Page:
R Dir: Nico Mastorakis | Shout! Factory | 1h 36min
Plot: What’s it about?
Nico Mastorakis is certainly not a household name, but the Greek director of films such as Hired to Kill and The Zero Boys has had a pretty good run on Blu-ray. Niche labels like Shout!Factory and Arrow Video have picked up the mantle and released several of his films. I have become a fan of his work but it definitely is directed towards a fun loving crowd. His films are campy and may not be loved by everyone who watches them. They have a certain charm to them that will shine through to some viewers. Now that Shout!Factory has released Vice Squad, starring the great Wings Hauser, I felt compelled to check out Shout!Factory’s release of Nightmare at Noon. This gave me a chance to have a double feature of Hauser this week and also knock one of the films by Nico Mastorakis that I had not seen off of my list.
Passing through a small town in Utah in an RV, lawyer Ken Griffith (Wings Hauser) and his wife go to a small diner. They meet drifter Randy (Bo Hopkins.) Unbeknownst to them, a secretive government agency is performing an experiment on the small town. They have sealed off the town and released a toxin into the aqueduct that causes the town people who drink the water to become enraged lunatics. The experiment is being led by a mysterious albino (Brion James.) At the diner, Randy and Ken witness a local man go crazy and become violent. Sheriff Hanks (George Kennedy) and his daughter Julia (Kimberly Ross) arrive on the scene and try to calm the man down. When the enraged citizen kills a policeman (that also happens to be his son,) the Sheriff has no choice but to shoot him. The man bleeds green blood. It is not long before other citizens, and Ken’s wife, begin to show effects from drinking the water. Ken, Julia, Hanks, and Randy team up together to find those responsible and save their town as the citizens erupt into madness and violence. At the same time, the secret agency begins to clean up any evidence.
Nightmare at Noon starts off promising, but there are some real pacing issues. A lot of the pacing issues in the latter half of the film are caused by all the shots of horseback riding. The audience will understand that the film tries to turn itself into a Western, but the filmmakers could have achieved this without all the nonsensical editing. Honestly, I feel like there is a fun film in here but the editing of the movie distracts from the dialogue and occasionally from the action. The action in the film is not as refined as Mastorakis showed in The Zero Boys. It is closer to the action seen in Hired to Kill, but the editing is not nearly as fluid.
That said, there is still a lot to enjoy here. The central performances are a lot of fun. My favorite in the film is a ham fisted performance by George Kennedy. I love watching that guy act under the direction of Mastorakis. It does not rival the amazingly bizarre performance by Oliver Reed in Hired to Kill, but there is a scene involving fire that stands as my favorite scene in the film. I enjoyed getting to watch Wings Hauser act, but his performance here is much more restrained than some of his other work. Bo Hopkins is always fun to watch, but his physique here doesn’t lend itself to action star status. Some of the action scenes are definitely hampered by his cadence. Brion James looks insane in this film as “the Albino.” He elevates the film by his sheer presence, even though he is not given a ton to work with here.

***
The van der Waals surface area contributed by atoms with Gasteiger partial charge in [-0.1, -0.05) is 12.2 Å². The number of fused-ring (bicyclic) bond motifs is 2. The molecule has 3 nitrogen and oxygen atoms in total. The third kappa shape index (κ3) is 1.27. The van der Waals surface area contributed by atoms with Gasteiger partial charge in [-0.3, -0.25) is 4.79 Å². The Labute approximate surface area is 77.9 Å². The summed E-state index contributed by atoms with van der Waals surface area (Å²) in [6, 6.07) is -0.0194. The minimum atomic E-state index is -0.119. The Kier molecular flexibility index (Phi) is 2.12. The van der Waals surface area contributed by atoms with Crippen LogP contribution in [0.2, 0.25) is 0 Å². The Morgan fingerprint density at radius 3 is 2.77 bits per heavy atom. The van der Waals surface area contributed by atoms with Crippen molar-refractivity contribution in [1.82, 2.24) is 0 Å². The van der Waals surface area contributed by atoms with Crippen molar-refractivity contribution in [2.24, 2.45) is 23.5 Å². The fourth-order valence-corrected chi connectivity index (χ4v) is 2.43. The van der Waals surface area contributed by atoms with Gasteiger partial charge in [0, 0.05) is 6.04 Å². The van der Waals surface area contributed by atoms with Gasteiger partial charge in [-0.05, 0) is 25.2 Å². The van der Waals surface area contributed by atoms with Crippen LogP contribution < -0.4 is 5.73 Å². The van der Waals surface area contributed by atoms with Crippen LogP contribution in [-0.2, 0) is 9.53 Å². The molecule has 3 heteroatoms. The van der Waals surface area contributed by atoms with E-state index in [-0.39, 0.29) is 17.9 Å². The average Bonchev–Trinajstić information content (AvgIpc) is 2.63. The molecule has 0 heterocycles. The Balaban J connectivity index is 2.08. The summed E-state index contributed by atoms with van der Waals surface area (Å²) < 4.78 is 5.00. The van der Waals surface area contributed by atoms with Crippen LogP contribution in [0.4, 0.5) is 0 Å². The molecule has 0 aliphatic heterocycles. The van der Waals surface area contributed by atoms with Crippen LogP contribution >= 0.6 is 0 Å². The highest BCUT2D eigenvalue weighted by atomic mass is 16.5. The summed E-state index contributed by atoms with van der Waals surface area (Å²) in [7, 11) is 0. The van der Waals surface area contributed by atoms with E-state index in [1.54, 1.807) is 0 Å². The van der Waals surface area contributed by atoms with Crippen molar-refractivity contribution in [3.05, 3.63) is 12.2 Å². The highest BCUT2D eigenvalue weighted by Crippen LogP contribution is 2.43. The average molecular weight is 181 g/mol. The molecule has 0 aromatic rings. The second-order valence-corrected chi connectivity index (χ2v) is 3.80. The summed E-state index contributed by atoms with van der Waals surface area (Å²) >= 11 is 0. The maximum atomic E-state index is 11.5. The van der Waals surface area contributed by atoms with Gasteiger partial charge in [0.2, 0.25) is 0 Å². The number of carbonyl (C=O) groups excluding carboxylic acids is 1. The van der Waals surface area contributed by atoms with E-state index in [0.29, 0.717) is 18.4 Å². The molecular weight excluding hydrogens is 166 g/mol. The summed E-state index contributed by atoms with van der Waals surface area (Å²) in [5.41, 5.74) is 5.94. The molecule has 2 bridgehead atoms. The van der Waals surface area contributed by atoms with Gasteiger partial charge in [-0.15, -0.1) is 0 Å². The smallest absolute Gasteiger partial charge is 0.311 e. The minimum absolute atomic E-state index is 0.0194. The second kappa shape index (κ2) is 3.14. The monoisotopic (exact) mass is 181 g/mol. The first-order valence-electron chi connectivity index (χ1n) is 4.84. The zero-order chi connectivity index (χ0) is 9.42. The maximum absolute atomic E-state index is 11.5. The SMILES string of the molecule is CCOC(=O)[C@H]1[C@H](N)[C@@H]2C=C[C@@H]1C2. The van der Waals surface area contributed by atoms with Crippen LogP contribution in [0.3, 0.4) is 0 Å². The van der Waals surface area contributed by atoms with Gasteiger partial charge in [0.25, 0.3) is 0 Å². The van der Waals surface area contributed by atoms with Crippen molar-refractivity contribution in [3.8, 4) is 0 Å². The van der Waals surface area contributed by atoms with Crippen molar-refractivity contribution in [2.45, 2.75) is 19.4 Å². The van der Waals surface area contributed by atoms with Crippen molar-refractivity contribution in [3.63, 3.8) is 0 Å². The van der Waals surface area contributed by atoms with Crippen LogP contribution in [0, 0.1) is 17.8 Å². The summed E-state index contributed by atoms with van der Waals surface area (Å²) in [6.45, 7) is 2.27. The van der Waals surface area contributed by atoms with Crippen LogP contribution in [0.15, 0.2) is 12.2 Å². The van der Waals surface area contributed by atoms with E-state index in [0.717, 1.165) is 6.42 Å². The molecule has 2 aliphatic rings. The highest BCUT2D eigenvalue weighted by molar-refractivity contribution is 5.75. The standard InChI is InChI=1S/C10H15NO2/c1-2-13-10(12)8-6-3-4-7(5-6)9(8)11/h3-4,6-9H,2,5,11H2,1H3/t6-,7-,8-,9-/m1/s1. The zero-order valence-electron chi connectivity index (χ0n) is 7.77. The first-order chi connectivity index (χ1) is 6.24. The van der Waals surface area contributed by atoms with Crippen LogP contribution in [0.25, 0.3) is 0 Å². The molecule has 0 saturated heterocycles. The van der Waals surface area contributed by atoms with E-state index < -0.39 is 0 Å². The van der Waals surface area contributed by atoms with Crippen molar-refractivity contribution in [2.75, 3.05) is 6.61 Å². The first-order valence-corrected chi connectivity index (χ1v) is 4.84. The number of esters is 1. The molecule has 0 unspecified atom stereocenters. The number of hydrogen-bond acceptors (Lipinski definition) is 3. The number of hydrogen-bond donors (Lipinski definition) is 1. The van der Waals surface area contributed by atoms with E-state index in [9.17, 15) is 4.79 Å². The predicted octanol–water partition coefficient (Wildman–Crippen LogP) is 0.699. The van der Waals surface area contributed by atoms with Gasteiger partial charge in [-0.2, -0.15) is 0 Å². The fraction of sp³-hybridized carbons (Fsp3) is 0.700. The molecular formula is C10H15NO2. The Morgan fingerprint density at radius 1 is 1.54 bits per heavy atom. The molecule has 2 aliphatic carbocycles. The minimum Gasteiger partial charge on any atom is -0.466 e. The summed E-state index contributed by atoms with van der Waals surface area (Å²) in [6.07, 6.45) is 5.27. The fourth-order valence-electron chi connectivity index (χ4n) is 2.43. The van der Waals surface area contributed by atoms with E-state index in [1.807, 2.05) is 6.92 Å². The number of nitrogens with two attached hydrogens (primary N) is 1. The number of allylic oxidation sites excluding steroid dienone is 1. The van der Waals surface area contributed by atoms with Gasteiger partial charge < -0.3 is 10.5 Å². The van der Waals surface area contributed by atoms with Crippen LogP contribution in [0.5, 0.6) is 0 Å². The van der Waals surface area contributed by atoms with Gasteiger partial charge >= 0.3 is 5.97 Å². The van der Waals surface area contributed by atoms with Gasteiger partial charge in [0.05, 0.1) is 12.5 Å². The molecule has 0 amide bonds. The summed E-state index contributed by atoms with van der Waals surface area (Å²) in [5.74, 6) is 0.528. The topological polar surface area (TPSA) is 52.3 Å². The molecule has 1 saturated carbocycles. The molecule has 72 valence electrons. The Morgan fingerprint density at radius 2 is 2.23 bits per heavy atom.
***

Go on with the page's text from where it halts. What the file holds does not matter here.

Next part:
The film’s overall plot is a fun mashup of The Crazies and Western films. I also enjoyed the dialogue in the film which is full of one liners. The film features a delightfully cheesy score by Hans Zimmer and Stanley Myers. It is worth noting that this is the same Hans Zimmer that would go on to score Christopher Nolan’s films. The film’s cinematography by Cliff Raike benefits from his years as a camera assistant on films like Magnum Force and The Yakuza. There are some really impressive aerial shots in the final third of the film.
Video: How’s it look?
Presented in 1.85:1 aspect ratio with an MPEG-4 AVC Encoded image, the 1080p presentation looks nice. The transfer of the film was done in 2K from the original 35mm print, so fine detail is solid. Because the majority of the film is shot in the day time and in Utah, the film exemplifies strong fine detail and shows off the Western locations. The most striking shots are in the aerial helicopter sequences in the finale of the film. Fans should be really happy with the results here.
Audio: How’s it sound?
Similar to the video, the audio presentation on Nightmare at Noon is capably done. The DTS-HD MA 2.0 stereo track sounds pretty great thanks to the campy soundtrack courtesy of composers Hans Zimmer and Stanley Myers. The film does not have much in terms of depth, but the audio presentation is pretty clear. The action sequences have explosions and gunshots, but they are mainly of the canned sound type. Fans should be happy to see the original sound design arrive intact.
Supplements: What are the extras?
- The Making of Nightmare at Noon – An archival making of feature that was originally on the Omega DVD release. There are some really nice interviews with both George Kennedy and Brion James conducted by Mastorakis.
- Photo Gallery
- Theatrical Trailer
The Bottom Line
Nightmare at Noon starts off strong but is hampered by some pacing issues and poor editorial choices. Fans of Nico Mastorakis will find themselves pleased but they will probably not rank this as one of their favorite films by the Greek director. That said- Brion James, Wings Hauser, Bo Hopkins, and George Kennedy are all fun to watch in B-movie mode. The archival documentary by Nico Mastorakis about making the film is enjoyable and full of interviews, but it would have been nice to have some brand new features for this release. As it stands, this is a fan pleasing release of a decent Nico Mastorakis film.